Maker Movement – Big Data Meets Sculpture

A few weeks ago I attended ‘‘ an event arranged by Havas who’ve just published some of the keynotes and breakout sessions. Nathalie Miebach spoke at the event, an artist who “translates science data into sculpture, installation and musical scores”. Here’s one of Nathalie’s sculptures.

Natalie Miebach Data Sculpture

A sculpture by Nathalie Miebach based on weather data.

Insights ‘stand out’ in 3D models

At first look I found this an impenetrable ball of wires and flags — not a sculpture I’d necessarily want to display and admire (and definitely not dust!). However, when Nathalie started to talk through the data points that she’d used, and how she’d constructed the sculpture piece by piece, it took on new meaning.

Natalie starts to build her sculptures using a timeline basis – imagine a clock face representing duration as the foundations. From there, she takes other data such as high tides, low tides, peak and trough temperatures etc. and builds these out from the timeline to create a 3D object. What I found most interesting was that in a 3D object, the anomalies were far more evident than they were within the report she was using as the basis, they literally ‘stood out’ (or sank back).

Kinesthetic learning provides tangible highlights and lowlights

Much of our earliest learning is by ‘doing’ rather than sitting, listening and transcribing. As we grow up, the opportunities for this ‘kinesthetic learning’ tend to decline as we lean towards written and spoken communication. This is certainly the case in the corporate world – the interpretation of ‘big data’ and analytics is primarily through spreadsheets, reports, dashboards etc.  Nathalie’s approach suggests that there are other ways of (quite literally) modelling data – that can provide immediate insight rather than picking out trends and anomalies amongst seas of numbers – data realisation rather than visualisation.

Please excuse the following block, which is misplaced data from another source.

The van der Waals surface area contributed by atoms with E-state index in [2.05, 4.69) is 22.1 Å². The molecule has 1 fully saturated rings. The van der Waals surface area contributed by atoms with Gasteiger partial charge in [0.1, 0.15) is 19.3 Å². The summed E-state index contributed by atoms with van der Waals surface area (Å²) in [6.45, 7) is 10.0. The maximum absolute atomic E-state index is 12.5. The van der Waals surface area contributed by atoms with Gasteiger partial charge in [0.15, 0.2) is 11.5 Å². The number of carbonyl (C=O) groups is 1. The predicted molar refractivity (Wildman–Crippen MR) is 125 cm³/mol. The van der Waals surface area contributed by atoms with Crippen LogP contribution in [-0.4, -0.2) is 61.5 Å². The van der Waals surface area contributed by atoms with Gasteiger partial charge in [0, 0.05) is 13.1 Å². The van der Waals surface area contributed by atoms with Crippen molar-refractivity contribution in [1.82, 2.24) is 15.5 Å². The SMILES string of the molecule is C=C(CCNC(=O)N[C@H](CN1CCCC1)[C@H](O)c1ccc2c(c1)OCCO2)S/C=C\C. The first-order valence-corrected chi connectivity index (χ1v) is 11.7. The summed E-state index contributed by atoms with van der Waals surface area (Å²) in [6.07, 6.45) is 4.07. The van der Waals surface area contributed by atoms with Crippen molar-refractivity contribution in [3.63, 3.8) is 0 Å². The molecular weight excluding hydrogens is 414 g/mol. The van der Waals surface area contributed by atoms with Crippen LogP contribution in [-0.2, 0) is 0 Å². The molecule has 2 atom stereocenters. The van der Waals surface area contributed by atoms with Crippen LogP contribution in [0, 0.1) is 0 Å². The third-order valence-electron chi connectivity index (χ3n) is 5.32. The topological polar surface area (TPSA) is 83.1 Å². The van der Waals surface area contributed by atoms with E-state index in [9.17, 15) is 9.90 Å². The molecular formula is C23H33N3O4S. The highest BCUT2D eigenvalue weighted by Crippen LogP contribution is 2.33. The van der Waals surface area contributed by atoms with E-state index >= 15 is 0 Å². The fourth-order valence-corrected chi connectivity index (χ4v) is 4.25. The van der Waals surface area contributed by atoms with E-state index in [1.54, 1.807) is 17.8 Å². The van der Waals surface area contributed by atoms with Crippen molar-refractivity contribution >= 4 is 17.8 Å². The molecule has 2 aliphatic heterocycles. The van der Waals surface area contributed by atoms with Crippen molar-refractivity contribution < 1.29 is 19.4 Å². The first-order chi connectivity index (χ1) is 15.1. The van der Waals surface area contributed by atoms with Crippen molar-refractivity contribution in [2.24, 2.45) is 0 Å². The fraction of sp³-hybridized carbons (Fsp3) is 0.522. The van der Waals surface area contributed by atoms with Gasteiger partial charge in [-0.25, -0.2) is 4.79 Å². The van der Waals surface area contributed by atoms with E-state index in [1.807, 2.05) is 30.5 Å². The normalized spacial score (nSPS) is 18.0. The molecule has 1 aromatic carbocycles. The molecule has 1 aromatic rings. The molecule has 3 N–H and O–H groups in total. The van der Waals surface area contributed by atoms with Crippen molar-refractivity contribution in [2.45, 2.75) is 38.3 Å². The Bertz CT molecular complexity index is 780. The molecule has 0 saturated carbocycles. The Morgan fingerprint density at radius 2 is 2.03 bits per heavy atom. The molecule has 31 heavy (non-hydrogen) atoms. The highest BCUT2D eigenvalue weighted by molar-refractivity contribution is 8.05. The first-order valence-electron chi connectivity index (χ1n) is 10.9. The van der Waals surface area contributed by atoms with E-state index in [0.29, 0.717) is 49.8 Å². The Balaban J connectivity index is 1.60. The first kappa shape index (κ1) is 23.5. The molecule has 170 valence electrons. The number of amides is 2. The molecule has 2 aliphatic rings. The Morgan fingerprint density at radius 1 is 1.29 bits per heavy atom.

Are experts needed for interpretation?

Having an object that needs an expert/creator to provide context in order to understand it, is not ideal, however even with a small amount of unaided effort inspecting the object – the anomalies in the weather data were evident. As a method of serving up data I think Nathalie’s data sculptures are an interesting approach to providing insight and I wonder how 3D printing might be used to build models of data in a similar way.

The intersection of ‘maker movement’ and ‘big data’

Extending the notion of 3D printing to interpret ‘big data’, Nathalie’s data sculptures feel like an intersection between the ‘maker movement‘ with its strong focus on using and learning practical skills and applying them to reference designs, and the world of big data and analytics – a new approach to data insight that provides, quite literally, tangible results.

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The story trend: are you bored of bad ones?

From brand journalism to in-bound marketing  – we’re all encouraged to use story to engage our audiences – but what makes for a good story and even more, for a good writer?

Years ago, a friend recommended Robert McKee’s ‘Story Substance, Structure, Style and the Principles of Screenwriting‘. I’d eagerly raced out and bought a copy, and tried to get into it, but at the time, I lost momentum and it sat patiently on my bookshelf — until a few weeks ago. It must have known that it’s time would come as it’s now proudly sporting a number of hand written annotations and several cracks in its spine and  from over use! Why have I found it so useful?

An animation of the Structure of Story

Structure of Story Prezi

Click to open a ‘Structure of Story’ Prezi

Being a visual thinker – and also wanting to learn Prezi with a ‘real’ project – I decided to create my first Prezi to try and represent Robert McKee’s thoughts on both the structure of story (acts, scenes and sequences) and the techniques of writing (the ‘quest’, ‘writing between gaps’, ‘turning points’ etc.) – and here’s the outcome:.

The Structure of Story Prezi

I’ve only scratched the surface of Robert McKee’s book – I’d encourage you to have a read – it’s a great help in understanding why some stories work better than others.

Story is like creating a symphony, you need to learn the instruments and how they work in harmony with timing to create great music. It’s not something that’s as easy as picking up a trumpet and blowing – it takes knowledge, understanding and practice, practice, practice.

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How carefully are you listening to your customers’ needs?

ROI needs are loud, functional needs louder, but it’s hearing the quieter emotional needs that pays dividends.

Click to view video.

Click to view video.